As the boomer generation transitions into retirement, middle-class families face new health care challenges. Families are shouldering the burden of costs for end-of-life care for their elderly loved ones.
Nursing homes, regular medication and more frequent doctor visits can be prohibitively expensive. Resourceful families turn toward government programs like Medicaid to help cover the costs. Understanding how this program works is integral to securing its benefits.
Medicaid eligibility and benefits
Medicaid is a federal health care program that provides medical coverage to at-need population s. Managed by individual states, Medicaid helps low-income U.S. residents cover basic health care costs. Over 67 million Americans enrolled in Medicaid as of 2018, securing coverage for doctor’s visits, hospital trips, prescription drugs, and even nursing home care.
An individual’s income determines eligibility for Medicaid. The Affordable Care Act made it easier for families to secure Medicaid coverage, especially for those claiming dependents on tax returns — elderly family members included. Based off Modified Adjusted Gross Income (MAGI), the eligibility requirements consider taxable income and these tax filing relationships and compare this number to the Federal Poverty Level (FPL). Each state sets the minimum requirements, though federal guidelines recommend making Medicaid available for anyone making up to 138% of the FPL. For caretaker relatives who must look after the health of parents in their declining age, Georgia only offers coverage for those making up to 34% of FPL. The state has not expanded Medicaid coverage to include independent adults over the age of 18.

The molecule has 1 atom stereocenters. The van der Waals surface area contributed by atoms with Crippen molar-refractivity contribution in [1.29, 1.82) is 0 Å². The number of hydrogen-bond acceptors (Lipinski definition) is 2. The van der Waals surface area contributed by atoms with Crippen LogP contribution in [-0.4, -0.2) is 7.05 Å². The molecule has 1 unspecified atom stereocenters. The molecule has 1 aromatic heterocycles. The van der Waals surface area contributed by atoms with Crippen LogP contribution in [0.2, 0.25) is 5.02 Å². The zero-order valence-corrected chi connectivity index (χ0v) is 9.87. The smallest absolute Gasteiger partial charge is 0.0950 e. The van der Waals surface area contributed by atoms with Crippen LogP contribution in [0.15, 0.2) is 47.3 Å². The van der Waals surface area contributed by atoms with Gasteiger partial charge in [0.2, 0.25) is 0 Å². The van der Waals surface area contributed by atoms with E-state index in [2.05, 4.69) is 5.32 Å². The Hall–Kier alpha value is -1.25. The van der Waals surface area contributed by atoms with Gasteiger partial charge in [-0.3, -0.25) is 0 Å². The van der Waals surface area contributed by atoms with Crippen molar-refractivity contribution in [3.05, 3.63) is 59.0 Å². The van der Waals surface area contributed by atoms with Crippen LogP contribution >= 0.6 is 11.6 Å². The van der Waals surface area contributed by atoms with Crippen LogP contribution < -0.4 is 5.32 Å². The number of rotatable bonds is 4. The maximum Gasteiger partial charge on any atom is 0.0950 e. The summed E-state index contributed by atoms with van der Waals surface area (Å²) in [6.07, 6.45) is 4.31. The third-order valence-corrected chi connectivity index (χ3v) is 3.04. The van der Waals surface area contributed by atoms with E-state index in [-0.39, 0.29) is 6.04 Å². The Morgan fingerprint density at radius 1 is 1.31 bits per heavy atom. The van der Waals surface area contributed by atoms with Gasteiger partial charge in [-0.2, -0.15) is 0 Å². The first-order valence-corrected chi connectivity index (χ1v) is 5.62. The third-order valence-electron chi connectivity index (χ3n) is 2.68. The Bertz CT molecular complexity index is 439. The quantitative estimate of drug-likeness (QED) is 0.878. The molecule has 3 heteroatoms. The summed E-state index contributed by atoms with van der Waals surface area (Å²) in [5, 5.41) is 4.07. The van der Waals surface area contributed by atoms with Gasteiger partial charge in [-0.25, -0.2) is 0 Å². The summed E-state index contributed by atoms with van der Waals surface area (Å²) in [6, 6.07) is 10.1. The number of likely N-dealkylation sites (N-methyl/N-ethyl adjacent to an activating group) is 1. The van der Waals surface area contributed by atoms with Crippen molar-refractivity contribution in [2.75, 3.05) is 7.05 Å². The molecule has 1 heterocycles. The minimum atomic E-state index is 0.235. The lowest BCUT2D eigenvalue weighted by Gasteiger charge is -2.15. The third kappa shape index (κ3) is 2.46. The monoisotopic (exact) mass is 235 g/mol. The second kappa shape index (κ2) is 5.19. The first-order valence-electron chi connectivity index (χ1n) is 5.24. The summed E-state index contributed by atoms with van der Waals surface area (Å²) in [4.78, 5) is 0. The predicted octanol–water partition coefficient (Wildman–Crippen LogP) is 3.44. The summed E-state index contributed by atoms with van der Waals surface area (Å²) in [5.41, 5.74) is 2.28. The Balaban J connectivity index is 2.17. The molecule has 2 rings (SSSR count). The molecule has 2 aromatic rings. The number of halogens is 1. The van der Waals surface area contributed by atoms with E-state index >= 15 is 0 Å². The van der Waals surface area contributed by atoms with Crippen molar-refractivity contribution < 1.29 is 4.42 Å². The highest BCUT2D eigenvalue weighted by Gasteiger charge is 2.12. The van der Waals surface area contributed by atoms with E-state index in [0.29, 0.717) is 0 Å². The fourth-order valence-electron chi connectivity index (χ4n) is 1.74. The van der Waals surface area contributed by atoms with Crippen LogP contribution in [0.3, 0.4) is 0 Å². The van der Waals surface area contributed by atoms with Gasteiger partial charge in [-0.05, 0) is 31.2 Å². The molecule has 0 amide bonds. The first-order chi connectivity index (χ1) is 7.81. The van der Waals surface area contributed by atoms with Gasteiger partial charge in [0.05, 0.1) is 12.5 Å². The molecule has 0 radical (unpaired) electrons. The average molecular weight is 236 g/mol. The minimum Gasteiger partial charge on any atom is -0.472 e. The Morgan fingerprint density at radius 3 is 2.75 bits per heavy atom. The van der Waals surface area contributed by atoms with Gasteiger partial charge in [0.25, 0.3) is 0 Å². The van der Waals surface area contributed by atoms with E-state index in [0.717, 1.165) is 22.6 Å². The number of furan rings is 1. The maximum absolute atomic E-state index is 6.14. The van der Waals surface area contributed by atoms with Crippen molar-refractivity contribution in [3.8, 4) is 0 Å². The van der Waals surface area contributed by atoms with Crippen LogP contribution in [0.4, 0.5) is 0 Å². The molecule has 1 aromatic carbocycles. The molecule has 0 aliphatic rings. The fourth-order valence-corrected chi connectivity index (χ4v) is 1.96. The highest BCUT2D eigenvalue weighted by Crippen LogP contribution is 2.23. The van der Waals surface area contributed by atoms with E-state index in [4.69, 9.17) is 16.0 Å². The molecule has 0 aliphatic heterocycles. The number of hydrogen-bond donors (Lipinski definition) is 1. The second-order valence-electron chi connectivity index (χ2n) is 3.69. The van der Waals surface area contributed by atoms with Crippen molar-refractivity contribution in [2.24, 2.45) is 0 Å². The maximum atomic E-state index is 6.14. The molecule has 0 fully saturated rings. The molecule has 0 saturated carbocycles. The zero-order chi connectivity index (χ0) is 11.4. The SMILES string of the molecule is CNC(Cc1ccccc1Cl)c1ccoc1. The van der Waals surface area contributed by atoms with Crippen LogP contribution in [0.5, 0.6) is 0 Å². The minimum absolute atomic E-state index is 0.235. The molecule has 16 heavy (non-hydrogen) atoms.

Though Georgia’s coverage falls behind many other states, many lawmakers are pushing legislation to expand coverage. In November 2019, the state submitted waivers that expand Medicaid coverage to adults making up to 100% FPL if they also work, perform community service, train for a job, or participate in higher education for 80 hours each month. The new ruling takes effect in July of 2021.
Legal protections for America’s seniors
Between caring for aging parents and raising children of their own, many Georgia families face considerable financial challenges. Securing extra coverage for needed medical care for elderly family members and children can go a long way. Those with questions about Medicaid can reach out to a local attorney familiar with estate planning and elder care for answers.